The lives of two lovelorn spouses from separate marriages, a registered sex offender, and a disgraced ex-police officer intersect as they struggle to resist their vulnerabilities and temptations in suburban Connecticut.
Terence Davies wanted Rachel Weisz for the part of Hester Collyer after he noticed her and her "incredible talent" in Amy Foster (1997). He called his agent to meet Weisz, who he hadn't heard of before seeing her in that film, saying "Have you ever heard of this girl Rachel Weisz?". His agent joked him by answering "She's an Oscar winner!". Weisz laughs at this by saying "I don't think Terence (Davies) knows very well anyone who's not in a black and white film". See more »
Let me give you a case: Jack loves Jill, Jill loves Jack. But Jack doesn't love Jill in the same way. Jack never asked to be loved.
And what about Jill?
That's Jill's hard luck! I can't be bloody Romeo all the time!
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"Love, that's all." (Hester responds to her husband when he asks her what happened.)
No film in recent memory is as depressing as The Deep Blue Sea, Terence Davies' adaptation of Terence Rattigan's play. In either venue, the story of Lady Hester Collyer (Rachel Weisz) and her infidelity will sear your brain in recognition of the perfect storm of love and lust sung to the tune of 1950's conservatism, which largely meant staying with a spouse regardless if it's a loveless marriage.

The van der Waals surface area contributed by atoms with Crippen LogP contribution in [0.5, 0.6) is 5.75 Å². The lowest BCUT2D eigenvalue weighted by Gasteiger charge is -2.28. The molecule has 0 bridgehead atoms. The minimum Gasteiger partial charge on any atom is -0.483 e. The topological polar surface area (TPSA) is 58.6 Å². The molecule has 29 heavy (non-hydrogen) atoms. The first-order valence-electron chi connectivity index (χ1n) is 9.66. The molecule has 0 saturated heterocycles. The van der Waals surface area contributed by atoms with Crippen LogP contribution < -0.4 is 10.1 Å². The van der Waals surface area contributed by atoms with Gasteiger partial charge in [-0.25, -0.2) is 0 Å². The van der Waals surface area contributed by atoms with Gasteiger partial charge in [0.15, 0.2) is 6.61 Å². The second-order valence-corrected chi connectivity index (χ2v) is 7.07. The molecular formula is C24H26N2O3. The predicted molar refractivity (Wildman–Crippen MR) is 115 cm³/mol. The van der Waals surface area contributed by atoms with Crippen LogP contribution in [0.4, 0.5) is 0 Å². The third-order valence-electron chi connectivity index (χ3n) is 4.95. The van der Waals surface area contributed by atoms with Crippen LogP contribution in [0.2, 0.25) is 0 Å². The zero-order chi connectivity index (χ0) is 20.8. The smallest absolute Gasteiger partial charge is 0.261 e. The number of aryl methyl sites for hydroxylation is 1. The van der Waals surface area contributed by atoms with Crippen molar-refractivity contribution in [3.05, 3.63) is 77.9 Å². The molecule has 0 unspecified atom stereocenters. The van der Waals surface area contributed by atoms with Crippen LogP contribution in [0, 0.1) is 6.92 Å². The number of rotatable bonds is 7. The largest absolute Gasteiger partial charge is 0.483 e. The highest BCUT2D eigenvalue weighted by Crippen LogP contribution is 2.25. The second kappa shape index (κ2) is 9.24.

Freddie (Tom Hiddleston), a WWII Brit flyboy, hasn't graduated yet from the romance of that war to the responsibilities of true love in civilian life. Hester unfortunately is ripe for romance with him as her older husband, a high court judge and a peer, is caring but far too reserved to provide a tender woman with the love she needs.
This is a simple film of measured speech in the tradition of West End thespian greatness. Unlike the orderly upper class, love is not simple but rather messy. In the claustrophobia of her apartments, either beautifully appointed with Sir William Collyer (Simon Russell Beale) or bare with Freddie, Hester is always waiting, either for her husband to love her or her lover to stay with her. Ironically Sir William is waiting, too, with love taking its measure of despair from those who love. As for charming Freddie, he is exuberant, careless, and destructfully self-centered.
Davies and Rattigan intercut between times to make The Deep Blue Sea seem just that: fragmented and deeply melancholic. Yet despite the incoherence, you'll not see a better acting trio this year. Where the play lacks vibrancy or heart, the actors give it their best.
When Freddie consoles Hester upon leaving her with this cliché, "Never too late to start again, isn't that what they say?" he is also hitting the center of her tragedyshe is so passive that this may be the first and last adventure she will ever have.
All that's left is the estranging deep blue sea:
Who ordered that their longing's fire Should be as soon as kindled, cooled?
Who renders vain their deep desire?
A God, a God their severance ruled!
And bade betwixt their shores to be The unplumbed salt, estranging sea.
Matthew Arnold, "To MargueriteContinued"
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